Stop biting those nails. We’ll know soon enough.
Scott Karp Publishing 2.0 talks about how to increase your followers on the microblogging site Twitter. Specifically, he talks about ”narcissisistic” Tweets — updates that only refer to yourself / your product — versus linking. This concept (referring only to yourself vs. linking to others) can also apply to blogs. While an author (or publishing house or freelance publicist) obviously wants to promote their book(s), if you only ever talk about your book(s), you risk losing the interest of readers. On the other hand, if you also link to similar blogs / sites, not only do you provide variety for your readers, but you reach out to other bloggers. (When you mention another blog on your site, the other blogger gets a “ping.” Obviously, popular blogs like Boing Boing or Gawker will get zillions of pings, most of which they will ignore by necessity, but many bloggers do keep track of who mentions them and will investigate those blogs.)
Fall 2012: I’ve really enjoyed writing about book publicity and meeting (0nline and in person) writers, publicists, editors, agents and others in the publishing industry, but I’ve — reluctantly — come to the conclusion that I just don’t have the time to maintain this blog.
I imagine there is some information that will remain the same and that will remain useful, but there is much more that is or will become out of date, so please keep that in mind if you find yourself perusing my posts.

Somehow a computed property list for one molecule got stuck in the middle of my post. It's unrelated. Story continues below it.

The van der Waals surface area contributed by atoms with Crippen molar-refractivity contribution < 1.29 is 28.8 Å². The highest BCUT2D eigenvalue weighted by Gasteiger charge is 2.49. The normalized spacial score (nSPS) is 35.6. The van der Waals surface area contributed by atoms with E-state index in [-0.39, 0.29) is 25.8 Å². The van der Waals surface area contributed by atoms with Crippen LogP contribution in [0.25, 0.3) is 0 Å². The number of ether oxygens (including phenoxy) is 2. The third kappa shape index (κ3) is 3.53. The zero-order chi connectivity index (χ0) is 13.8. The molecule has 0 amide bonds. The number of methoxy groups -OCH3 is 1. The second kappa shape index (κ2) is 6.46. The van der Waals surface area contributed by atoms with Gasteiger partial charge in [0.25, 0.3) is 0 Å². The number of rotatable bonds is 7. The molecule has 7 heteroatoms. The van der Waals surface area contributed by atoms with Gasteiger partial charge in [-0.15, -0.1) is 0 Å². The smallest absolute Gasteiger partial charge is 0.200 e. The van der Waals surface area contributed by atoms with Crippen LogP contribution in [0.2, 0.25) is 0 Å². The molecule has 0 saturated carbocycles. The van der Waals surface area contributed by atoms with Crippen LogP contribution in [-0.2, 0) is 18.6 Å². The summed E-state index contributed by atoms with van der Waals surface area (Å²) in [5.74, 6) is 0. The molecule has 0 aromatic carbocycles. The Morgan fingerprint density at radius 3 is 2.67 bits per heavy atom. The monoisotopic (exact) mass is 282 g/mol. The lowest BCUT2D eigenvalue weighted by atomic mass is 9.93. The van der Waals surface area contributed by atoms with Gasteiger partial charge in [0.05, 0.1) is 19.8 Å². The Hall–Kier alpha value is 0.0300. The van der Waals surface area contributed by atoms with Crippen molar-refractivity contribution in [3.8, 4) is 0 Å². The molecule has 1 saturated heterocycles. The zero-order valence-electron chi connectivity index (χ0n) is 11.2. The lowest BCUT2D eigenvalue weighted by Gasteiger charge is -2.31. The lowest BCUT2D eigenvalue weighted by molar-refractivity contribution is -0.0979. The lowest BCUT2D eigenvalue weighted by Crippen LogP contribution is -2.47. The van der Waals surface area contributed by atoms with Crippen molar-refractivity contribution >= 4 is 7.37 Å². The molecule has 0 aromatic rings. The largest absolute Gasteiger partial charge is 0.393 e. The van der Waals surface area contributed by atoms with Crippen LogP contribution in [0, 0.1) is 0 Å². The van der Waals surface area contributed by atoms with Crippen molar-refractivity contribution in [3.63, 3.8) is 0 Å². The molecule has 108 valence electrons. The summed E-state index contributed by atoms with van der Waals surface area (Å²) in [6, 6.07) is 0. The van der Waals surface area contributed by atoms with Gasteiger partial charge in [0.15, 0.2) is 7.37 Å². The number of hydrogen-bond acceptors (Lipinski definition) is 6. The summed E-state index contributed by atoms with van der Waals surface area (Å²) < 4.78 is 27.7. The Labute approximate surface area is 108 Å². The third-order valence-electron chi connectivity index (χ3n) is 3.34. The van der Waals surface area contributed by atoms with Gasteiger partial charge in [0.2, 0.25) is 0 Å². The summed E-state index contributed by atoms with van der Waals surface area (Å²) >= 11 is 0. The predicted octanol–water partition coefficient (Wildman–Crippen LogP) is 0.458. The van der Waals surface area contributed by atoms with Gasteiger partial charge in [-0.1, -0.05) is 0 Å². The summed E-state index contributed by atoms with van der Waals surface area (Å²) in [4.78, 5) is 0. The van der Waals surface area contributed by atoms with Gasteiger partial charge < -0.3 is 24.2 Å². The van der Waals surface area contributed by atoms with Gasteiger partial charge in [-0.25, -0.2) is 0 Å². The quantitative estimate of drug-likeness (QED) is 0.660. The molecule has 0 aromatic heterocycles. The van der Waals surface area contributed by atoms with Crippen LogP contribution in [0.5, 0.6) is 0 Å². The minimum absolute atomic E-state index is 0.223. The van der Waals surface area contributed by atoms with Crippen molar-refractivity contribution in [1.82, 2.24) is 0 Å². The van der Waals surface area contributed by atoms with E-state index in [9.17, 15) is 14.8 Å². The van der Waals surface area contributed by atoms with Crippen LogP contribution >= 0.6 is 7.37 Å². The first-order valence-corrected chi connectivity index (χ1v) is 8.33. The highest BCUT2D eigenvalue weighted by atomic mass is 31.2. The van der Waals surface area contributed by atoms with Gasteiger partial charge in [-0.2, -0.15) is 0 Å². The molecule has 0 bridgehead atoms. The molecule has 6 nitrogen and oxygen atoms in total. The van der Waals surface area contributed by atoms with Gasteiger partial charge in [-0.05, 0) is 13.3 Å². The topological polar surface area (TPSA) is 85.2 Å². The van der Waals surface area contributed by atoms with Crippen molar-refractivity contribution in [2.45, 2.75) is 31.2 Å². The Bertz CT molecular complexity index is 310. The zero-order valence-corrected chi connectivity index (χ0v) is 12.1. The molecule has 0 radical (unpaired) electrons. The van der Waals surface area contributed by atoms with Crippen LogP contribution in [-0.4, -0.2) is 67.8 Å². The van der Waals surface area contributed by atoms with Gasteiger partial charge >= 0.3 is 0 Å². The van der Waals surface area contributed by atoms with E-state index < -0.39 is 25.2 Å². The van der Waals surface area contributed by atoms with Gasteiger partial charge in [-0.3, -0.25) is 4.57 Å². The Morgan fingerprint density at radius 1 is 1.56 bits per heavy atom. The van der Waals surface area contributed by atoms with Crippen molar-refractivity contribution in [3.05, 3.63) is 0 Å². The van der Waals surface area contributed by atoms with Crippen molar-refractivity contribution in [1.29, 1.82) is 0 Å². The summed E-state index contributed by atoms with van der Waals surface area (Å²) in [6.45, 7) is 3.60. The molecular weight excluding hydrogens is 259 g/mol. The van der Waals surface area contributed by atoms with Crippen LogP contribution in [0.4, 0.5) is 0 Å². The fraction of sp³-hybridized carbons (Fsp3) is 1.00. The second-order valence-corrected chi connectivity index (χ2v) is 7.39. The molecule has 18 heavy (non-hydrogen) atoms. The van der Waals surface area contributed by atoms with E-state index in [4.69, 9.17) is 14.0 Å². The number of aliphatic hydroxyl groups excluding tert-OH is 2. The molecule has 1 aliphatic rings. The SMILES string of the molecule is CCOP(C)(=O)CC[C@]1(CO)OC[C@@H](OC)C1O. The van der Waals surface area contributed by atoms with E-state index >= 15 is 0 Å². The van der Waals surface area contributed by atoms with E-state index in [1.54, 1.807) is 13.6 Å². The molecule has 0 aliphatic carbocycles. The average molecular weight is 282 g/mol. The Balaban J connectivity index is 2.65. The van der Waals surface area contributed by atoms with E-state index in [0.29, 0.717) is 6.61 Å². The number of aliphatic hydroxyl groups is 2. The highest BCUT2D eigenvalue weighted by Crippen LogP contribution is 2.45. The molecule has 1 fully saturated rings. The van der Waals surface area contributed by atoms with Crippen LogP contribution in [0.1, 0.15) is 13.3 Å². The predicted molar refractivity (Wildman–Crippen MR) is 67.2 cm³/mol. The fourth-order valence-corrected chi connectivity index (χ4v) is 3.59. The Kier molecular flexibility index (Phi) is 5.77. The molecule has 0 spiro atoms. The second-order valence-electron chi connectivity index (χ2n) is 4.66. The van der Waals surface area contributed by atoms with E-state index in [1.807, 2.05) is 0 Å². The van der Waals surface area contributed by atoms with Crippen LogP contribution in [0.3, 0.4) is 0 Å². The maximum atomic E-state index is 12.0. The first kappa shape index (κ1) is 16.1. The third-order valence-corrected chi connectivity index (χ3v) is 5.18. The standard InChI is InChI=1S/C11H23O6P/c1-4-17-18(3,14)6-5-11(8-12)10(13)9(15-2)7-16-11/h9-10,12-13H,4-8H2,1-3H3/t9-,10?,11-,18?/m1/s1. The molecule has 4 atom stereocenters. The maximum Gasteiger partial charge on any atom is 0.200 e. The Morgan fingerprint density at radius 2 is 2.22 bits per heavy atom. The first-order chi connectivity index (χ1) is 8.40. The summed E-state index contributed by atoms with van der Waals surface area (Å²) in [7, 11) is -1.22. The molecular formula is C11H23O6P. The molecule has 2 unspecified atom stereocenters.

For some time now, I’ve closely followed a lot of very informative sites about media and about the publishing industry. Since I find myself quite voluble at times about issues that pertain to my job in the publicity department at a large publishing house, I thought I’d set up a book publicity blog. The purpose of this blog is provide tips, primarily, but also information about publishing / marketing trends that will help book publicists — and hopefully others in media and publishing — do our jobs with greater ease and efficiency. Please note that the opinions expressed on this blog are my own, not those of my company.
I encourage you to subscribe to my feed in an RSS reader, but you can also receive a daily newsletter with content from this blog. See below for subscription options or for information about how to follow me on Twitter.
- What is an imprint?
- What you need to include in your email signature
- What's a book blog tour?
- Facebook profile or fan page? Who should set it up -- author? Publisher?
- What not to have on your book website
- Why a *pre-publication* web presence is important
- What to include on author websites
- List of freelance book publicists
- For authors on book tour, one event per city or many?
- Contact / Submitting Tips
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